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The Controversial Database of Executed Prisoners’ Last Words

The Controversial Database of Executed Prisoners’ Last Words

Last month, the state of Texas carried out its 500th execution since it reinstated capital punishment in 1982. Texas executes more inmates than any state in the country, and averages one execution every three weeks. The New York Times has posted this look at a haunting, sad and truly surreal database of the last statements made by the convicted prisoners in the moments before they executed. The public database is not without its critics though—The NYT piece quoted the director of the Embrey Human Rights Program at Southern Methodist University who said, “Posting the final words of a condemned person after a process which has usually lasted a decade or more is simply a disservice.” The database has even inspired a blog that posts links to news stories about the inmates’ crimes, as well as a collection of final statements like this one, made by 49-year-old George Hopper who was convicted of killing a physician’s wife in exchange for $1,500.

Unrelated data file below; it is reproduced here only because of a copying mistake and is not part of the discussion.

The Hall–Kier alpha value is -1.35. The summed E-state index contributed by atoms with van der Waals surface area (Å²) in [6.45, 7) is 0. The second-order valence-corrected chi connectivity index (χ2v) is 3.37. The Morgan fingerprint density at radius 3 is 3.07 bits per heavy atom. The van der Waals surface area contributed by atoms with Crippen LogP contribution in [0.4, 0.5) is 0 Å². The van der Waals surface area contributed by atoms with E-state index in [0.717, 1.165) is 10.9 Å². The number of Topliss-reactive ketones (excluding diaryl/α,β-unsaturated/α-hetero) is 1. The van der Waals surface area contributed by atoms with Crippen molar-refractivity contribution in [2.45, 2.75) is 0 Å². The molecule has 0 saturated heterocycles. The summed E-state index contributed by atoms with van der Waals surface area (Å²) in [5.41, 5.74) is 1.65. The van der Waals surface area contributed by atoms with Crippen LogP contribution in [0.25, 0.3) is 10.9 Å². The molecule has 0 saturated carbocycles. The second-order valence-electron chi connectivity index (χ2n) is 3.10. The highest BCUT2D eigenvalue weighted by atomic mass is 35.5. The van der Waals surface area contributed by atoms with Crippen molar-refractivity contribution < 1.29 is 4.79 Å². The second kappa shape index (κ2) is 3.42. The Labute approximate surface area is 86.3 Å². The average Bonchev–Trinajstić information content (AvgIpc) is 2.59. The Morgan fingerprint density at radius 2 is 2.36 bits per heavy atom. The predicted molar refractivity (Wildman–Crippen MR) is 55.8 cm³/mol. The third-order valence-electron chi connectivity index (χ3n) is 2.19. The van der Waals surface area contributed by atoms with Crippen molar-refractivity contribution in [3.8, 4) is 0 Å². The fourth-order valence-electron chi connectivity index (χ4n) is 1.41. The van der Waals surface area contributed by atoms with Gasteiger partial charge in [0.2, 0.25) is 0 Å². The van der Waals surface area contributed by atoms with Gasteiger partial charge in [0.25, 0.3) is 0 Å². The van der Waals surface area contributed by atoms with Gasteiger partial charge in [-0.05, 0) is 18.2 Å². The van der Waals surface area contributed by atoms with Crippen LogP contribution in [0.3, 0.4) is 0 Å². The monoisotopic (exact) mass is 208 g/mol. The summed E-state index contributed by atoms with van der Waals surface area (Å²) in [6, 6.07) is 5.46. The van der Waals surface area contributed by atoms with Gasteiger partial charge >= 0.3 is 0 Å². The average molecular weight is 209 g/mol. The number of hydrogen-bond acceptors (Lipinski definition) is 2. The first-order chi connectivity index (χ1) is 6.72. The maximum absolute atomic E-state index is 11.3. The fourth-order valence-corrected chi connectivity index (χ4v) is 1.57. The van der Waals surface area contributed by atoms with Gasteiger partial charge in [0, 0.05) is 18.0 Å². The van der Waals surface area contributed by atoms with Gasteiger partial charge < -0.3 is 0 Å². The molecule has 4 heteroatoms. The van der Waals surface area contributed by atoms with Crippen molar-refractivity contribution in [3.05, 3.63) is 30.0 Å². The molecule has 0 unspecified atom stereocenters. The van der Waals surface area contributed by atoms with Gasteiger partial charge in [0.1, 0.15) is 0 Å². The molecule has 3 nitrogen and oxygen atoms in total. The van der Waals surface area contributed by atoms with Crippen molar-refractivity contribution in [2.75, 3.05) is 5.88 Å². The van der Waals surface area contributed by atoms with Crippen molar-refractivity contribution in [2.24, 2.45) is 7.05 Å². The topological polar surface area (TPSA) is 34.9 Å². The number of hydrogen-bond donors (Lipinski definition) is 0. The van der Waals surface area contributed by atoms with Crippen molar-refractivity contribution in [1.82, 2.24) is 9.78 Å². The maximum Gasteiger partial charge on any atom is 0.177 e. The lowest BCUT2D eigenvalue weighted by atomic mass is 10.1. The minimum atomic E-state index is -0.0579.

I want to apologize to you, and I am sorry. I have made a lot of mistakes in my life. The things I did changed so many lives. I can’t take it back, it was an atrocity. I am sorry. I beg your forgiveness, I know I am not worthy of it. I love you Mom and Dad, and all my family. Thank you for everything. Jesus, thank you for your love and saving grace. Thank you for shedding your blood on Calvary for me. Thank you Jesus for the love you have shown me.

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